About the author - Simon BuehringSimon Buehring is the Founder and Managing Director of Knowledge Train Ltd, a leading PRINCE2 Accredited Training Organisation based in London, UK.

As a highly respected Approved PRINCE2 Trainer and Registered PRINCE2 Practitioner, Simon has many years’ experience of creating and delivering PRINCE2 and introductory project management training courses, both in the UK and internationally. In addition to his classroom-based courses, he is the author of a series of PRINCE2 eLearning courses, all of which are available worldwide. His courses enjoy exceptional exam pass rates and receive fantastic feedback from delegates.

Constantly in-demand as a trainer, he regularly works with high profile, corporate clients and travels extensively for training engagements, particularly in Europe and Asia. Passionate about innovation and exploring new markets, he is the first trainer ever to provide public PRINCE2 training in South Korea. Simon’s ability to adapt his training style to meet the needs of non-native English speakers has proved invaluable to delegates both there and in Japan, where he also offers PRINCE2 courses.

Simon honed his training skills while lecturing in project management and related subjects at academic institutions in the UK and Vietnam. His commitment to effective project management training stems from his long career as Project Manager, during which he has enabled multinational organisations including the BBC and HSBC to implement cutting-edge technology. He is currently managing several projects for Knowledge Train and mentoring employees in project management best practices.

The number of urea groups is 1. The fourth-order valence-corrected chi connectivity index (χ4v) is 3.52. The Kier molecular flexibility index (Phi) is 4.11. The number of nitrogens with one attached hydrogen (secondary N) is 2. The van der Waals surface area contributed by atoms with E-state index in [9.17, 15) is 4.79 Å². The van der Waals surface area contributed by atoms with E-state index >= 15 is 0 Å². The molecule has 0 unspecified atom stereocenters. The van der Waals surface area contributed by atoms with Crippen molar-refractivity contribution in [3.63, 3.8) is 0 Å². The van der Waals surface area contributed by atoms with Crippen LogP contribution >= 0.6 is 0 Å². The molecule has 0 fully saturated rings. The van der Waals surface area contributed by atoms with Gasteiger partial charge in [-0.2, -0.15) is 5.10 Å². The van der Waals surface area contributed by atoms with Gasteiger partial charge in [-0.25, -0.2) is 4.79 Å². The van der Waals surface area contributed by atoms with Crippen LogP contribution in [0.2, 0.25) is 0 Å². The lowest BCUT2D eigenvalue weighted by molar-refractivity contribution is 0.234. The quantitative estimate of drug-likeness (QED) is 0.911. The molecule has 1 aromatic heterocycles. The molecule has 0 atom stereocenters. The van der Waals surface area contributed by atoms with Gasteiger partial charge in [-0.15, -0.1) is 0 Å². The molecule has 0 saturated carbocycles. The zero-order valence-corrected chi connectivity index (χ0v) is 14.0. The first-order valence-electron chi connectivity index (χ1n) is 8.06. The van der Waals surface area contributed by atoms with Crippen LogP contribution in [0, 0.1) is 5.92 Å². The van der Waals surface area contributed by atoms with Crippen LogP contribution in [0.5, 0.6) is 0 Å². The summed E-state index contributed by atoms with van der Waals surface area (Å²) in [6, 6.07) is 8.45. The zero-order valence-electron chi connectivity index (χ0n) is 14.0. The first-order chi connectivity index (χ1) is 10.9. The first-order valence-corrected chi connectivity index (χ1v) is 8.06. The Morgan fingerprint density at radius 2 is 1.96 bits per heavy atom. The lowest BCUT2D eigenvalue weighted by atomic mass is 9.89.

Fully qualified in the PRINCE2 project management method, Simon’s other professional qualifications include the Agile Project Management Foundation and MSP (Managing Successful Programmes) Foundation & Practitioner certificates. He also holds a Bachelor’s degree in Political Science and a Master’s degree in Information Technology.

The author of numerous project management articles, Simon now plans to write a book drawing on his extensive experience in this area. He also looks forward to delivering more PRINCE2 and project management courses in the UK and beyond.